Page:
Recently a broken sewer pipe leaked sewage into False Creek and the nearby beaches prompting a water quality advisory and closure. It doesn't take much to contaminate a fresh water supply, or the ocean itself, and we go about our daily activities without a thought or care for the billion litres of wastewater flowing through the city's pipes, unless of course we come across a road being dug up.

As we approach the 8 billion mark for people living on Earth you have to wonder if there is truly enough water to go around. While the vast majority of water is used for agriculture, the per capita consumption is not equally distributed. Millions of people are facing water scarcity and this in turn leads to poor sanitation, disease, and death. Without water nothing can survive and perhaps it's time we focused more attention on how we use it instead of taking it for granted. It all comes down to the waterline.

Tuesday, May 21, 2024

What Once Was And Will Never Be


Existing Waterfront

Proposed Redevelopment

This month the Vancouver Council (which still is responsible for funding the Parks Board) rejected the Parks board's vision for the West End waterfront redevelopment and called it a Fantasyland dream that was tone deaf to the city's financial constraints. It was a $300 million 30 year plan that would have tidied up the shoreline to protect it from rising sea levels and storm surges, added a dog park and skate park, and new washrooms and changerooms, as well as a more permanent solution for the bike and car lanes along Beach Avenue. Considering the Parks Board spent $1.5 million putting in and taking out a bike lane in Stanley Park, $10 million a year to upgrade the beach area from Stanley Park to the Burrard Street Bridge seems like a bargain.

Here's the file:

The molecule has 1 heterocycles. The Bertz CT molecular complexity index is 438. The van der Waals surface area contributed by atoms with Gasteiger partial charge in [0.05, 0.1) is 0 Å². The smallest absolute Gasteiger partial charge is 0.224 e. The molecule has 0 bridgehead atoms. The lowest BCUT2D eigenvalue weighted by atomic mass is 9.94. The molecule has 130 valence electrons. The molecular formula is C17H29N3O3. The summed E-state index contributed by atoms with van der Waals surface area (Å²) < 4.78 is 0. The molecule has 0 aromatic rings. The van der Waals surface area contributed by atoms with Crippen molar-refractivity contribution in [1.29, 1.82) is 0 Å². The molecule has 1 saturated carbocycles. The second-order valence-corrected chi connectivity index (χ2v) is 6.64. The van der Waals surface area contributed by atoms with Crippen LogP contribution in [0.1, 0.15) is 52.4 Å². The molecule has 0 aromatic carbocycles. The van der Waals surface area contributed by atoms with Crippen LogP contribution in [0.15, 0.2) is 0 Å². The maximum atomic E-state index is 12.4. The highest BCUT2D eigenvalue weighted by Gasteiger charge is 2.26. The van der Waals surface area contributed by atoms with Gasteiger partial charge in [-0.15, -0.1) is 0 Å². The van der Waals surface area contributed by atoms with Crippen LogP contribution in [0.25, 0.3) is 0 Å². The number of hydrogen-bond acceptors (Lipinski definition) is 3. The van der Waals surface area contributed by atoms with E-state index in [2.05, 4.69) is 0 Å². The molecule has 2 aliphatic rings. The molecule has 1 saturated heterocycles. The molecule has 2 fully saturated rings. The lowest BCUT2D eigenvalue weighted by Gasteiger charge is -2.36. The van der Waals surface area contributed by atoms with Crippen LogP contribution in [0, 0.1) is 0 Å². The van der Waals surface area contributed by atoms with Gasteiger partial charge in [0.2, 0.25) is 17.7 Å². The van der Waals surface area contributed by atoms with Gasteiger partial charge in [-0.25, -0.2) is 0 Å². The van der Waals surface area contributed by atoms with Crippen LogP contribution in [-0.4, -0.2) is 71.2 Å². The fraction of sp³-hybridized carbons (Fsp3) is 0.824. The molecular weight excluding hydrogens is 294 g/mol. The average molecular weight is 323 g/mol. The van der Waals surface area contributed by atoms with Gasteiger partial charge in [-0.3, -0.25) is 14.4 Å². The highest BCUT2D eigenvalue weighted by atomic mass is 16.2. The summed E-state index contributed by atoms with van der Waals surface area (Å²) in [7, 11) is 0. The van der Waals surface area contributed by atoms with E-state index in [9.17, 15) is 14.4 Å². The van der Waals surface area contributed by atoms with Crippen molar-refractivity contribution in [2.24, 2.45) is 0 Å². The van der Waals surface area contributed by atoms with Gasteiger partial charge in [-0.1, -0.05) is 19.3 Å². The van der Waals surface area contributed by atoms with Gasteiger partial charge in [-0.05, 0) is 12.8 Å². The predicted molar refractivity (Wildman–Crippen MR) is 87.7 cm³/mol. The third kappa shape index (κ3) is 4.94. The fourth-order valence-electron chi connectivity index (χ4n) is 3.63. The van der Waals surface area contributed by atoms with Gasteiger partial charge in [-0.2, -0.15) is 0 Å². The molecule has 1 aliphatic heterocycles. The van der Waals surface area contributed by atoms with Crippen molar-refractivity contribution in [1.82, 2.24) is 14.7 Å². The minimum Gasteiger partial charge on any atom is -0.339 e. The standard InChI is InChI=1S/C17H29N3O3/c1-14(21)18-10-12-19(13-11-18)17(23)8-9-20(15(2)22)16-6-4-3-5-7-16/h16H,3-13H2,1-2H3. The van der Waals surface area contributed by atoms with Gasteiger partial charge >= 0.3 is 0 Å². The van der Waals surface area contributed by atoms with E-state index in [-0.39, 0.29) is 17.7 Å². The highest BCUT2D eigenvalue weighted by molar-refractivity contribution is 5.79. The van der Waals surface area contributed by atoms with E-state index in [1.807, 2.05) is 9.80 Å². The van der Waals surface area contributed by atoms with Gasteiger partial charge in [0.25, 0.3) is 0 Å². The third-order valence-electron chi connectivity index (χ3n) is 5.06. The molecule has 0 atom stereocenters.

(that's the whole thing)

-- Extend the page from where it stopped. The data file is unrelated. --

What the City of Vancouver doesn't really spend much time explaining is where all the money goes that they collect from developers for rezonings in a special tax called Community Amenity Contributions or CACs. According to the City these charges can range anywhere from $11.49/sq. ft. to $122.32/sq. ft. for City approval to increase density and/or make changes to zoning. This is in addition to the development cost levies that developers have to pay when a building permit is issued. The total sum of all these fees is supposed to be used for things like social housing, community centres, childcare, and parks.